Alimony Attorneys Serving Spartanburg & Greenville, SC
Even though you are getting a divorce, you should be able to maintain the standard of living that you enjoyed during the marriage. This is the main purpose of alimony, or spousal support, in South Carolina.
If you are either a spouse who is seeking alimony or one who is challenging your spouse’s claim for support, it will be important to work with a lawyer who has experience in this area of the law. After all, your financial future will be at stake.
At Harrison White, P.C., our goal will be to protect your rights and to help you to enter an alimony arrangement that is fair to all parties. Simply contact us by phone or online to arrange for a confidential consultation. We serve clients throughout Spartanburg, Greenville and across Upstate South Carolina.
Types of Alimony in South Carolina
Either the husband or wife may be able to obtain alimony in South Carolina. There are four basic types of alimony that may be sought:
- Permanent periodic alimony – This type of alimony may be paid on a regular basis until the supported spouse remarries or cohabitates with another for a period of 90 days or more or until either spouse dies. The amount could be modified based on a change in circumstances of either spouse.
- Lump sum alimony – In contrast to periodic alimony, this alimony is a fixed amount. It can be provided in one payment or in regular installments. The supporting spouse’s obligation to pay this alimony does not end when the supported spouse remarries or if there are other changed circumstances. The amount is not subject to modification.
- Rehabilitative alimony – This is a fixed amount of alimony as well. It can be awarded to a spouse in one installment or on a periodic basis. It can be terminated upon the supported spouse’s remarriage or cohabitation, the death of either spouse or the occurrence of a specific event in the future – for example, until the supported spouse earns his or her degree or completes a training course. It can also terminate if “unforeseen events” occur that frustrate the ability of the supported spouse to become self-supporting or of the paying spouse to continue making payments.
- Reimbursement alimony – This alimony is also a fixed amount. It may be awarded to a spouse who invested time and energy into keeping the household running while the other spouse underwent education and training to increase his or her earning potential. Reimbursement alimony is terminable on the remarriage or continued cohabitation of the supported spouse, or upon the death of either spouse. it is not terminable or modifiable based upon changed circumstances in the future.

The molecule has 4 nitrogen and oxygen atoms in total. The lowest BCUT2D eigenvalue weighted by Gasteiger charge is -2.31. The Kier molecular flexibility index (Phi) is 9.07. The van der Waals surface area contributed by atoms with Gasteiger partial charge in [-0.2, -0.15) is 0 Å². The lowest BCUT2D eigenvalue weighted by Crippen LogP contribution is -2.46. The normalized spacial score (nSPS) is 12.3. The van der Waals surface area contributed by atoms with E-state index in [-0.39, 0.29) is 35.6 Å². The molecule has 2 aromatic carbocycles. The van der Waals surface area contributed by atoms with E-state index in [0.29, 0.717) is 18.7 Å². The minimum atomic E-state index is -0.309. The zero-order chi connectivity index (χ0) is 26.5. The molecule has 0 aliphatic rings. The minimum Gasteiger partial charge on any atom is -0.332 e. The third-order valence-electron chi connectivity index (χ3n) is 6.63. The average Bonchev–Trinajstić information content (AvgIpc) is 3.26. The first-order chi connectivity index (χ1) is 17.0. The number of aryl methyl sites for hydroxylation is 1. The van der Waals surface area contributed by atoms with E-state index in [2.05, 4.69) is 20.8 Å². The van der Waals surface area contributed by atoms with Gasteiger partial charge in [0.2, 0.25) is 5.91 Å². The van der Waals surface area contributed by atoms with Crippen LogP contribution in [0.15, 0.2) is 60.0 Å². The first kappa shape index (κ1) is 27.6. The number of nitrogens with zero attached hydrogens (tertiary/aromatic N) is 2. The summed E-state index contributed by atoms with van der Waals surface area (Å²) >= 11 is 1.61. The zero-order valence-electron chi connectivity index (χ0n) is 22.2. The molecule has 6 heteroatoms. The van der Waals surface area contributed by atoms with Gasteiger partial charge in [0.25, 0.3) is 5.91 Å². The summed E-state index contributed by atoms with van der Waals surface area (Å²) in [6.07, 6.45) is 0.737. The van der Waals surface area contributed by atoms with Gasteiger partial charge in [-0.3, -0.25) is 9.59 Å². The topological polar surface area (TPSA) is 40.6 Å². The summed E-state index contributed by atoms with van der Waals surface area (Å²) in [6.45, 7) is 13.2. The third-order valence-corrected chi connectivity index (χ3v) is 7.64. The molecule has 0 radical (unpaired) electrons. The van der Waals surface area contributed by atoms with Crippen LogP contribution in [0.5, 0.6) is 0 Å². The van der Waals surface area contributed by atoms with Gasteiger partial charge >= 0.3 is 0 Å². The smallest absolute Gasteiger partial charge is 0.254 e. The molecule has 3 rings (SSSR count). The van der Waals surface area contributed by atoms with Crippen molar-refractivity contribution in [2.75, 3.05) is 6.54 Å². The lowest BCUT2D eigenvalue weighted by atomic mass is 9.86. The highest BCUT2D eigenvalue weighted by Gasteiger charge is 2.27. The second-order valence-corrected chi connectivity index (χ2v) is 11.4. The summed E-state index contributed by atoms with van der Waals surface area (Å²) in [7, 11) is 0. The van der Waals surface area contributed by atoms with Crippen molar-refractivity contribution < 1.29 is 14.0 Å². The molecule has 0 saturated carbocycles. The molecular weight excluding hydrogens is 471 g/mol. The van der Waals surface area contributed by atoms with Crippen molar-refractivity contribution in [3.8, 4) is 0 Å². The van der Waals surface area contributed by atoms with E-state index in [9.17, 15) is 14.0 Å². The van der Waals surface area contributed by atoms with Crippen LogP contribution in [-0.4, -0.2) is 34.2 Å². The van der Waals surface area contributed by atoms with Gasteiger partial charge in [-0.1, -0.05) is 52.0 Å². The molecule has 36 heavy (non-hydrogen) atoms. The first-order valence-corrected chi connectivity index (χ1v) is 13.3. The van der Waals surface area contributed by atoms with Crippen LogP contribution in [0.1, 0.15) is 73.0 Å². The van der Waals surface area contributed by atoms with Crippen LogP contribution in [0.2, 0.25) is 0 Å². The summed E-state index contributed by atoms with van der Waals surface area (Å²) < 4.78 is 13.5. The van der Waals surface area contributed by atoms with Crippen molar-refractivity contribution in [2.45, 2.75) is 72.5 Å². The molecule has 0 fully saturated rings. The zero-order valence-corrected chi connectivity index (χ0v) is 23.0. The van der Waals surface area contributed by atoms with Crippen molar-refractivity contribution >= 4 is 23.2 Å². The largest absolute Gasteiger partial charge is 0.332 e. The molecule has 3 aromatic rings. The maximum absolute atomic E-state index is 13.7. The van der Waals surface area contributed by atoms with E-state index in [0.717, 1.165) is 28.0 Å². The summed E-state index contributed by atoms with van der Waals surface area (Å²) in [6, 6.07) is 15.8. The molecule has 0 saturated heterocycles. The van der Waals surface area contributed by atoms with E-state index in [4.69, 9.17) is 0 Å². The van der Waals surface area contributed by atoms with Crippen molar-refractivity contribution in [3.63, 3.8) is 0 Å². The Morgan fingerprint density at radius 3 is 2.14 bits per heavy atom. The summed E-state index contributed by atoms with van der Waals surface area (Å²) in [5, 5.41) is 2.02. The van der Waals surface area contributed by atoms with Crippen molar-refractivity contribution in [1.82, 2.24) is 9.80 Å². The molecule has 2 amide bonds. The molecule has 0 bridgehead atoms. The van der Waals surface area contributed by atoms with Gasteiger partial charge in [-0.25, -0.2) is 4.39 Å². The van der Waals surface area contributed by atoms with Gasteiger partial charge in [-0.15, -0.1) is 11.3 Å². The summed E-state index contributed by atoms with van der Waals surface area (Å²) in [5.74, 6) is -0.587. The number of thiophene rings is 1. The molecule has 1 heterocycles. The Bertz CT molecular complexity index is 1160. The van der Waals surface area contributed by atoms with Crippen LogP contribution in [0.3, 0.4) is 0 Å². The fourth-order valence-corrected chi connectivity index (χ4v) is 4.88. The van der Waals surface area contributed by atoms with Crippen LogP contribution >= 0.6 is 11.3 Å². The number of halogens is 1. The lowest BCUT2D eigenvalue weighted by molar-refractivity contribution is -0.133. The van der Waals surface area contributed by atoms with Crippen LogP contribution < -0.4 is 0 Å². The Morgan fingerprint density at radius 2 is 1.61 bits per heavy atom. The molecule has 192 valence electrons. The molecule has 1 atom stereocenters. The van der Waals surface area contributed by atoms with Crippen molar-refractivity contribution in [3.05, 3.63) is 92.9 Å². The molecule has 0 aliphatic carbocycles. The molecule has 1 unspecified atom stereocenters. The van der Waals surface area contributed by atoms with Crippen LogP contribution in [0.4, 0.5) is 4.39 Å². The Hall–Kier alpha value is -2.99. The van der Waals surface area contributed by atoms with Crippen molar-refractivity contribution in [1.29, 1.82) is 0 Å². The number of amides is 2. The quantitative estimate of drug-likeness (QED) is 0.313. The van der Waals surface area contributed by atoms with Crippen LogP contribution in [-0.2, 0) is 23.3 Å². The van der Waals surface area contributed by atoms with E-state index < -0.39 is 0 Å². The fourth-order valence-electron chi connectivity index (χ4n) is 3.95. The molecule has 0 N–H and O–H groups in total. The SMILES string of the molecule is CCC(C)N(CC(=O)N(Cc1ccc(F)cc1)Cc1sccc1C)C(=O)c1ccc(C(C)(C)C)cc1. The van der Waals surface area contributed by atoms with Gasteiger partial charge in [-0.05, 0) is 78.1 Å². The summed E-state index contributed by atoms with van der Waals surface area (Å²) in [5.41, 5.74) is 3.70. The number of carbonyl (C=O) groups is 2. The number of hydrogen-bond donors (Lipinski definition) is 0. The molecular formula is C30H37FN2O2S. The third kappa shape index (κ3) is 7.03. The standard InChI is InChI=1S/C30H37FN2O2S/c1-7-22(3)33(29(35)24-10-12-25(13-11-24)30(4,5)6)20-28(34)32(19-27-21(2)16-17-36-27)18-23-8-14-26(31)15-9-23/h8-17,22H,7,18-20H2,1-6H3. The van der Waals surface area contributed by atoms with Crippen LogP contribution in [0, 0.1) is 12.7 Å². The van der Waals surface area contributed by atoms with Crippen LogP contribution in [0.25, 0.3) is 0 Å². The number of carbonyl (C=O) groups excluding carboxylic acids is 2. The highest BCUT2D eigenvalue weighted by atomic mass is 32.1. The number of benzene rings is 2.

Determining the Amount of Alimony
If you and your spouse cannot agree on alimony, a Family Court judge will make the decision. The judge will have wide discretion in determining the type and amount of alimony to award and will focus on the following factors:
- Duration of the marriage and ages of you and your spouse at the time of marriage and at the time of separation
- Physical and emotional condition of each spouse
- Educational background of you and your spouse (and the need of each spouse for additional training or education in order to achieve the spouse’s income potential)
- Employment history and earning potential of you and your spouse
- Standard of living established during the marriage
- Current and reasonably anticipated earnings and needs of both spouses
- The properties of the spouses
- Which spouse has custody of the children
- Marital misconduct or fault of either you or your spouse
- Tax consequences
- Any support obligations from a prior marriage
Keep in mind: If you are found to have committed adultery, you would be barred from receiving alimony under South Carolina law.
Your Attorney’s Role in the Determination, Enforcement and Modification of Alimony
Your attorney can play a crucial role in your alimony case.
For instance, before the amount of alimony is determined, your lawyer can make sure there is full disclosure of your spouse’s finances, including bank accounts, stock options, deferred compensation plans, real estate and other assets.
If you are the supported spouse, your lawyer can take steps to make sure that your spouse fulfills his or her obligations. If you are the supporting spouse, your lawyer can seek a modification of your payments if you are struggling to keep up with them.
Contact Our Upstate South Carolina Alimony Attorneys
At Harrison White, P.C., we believe that skilled and experienced legal assistance can help you to save time, money and stress when dealing with alimony issues in a divorce. Please contact us to learn more about our approach to assisting our family law clients.
Sources / More information
- Title 20, Domestic Relations (Chapter 3, Divorce), South Carolina Legislature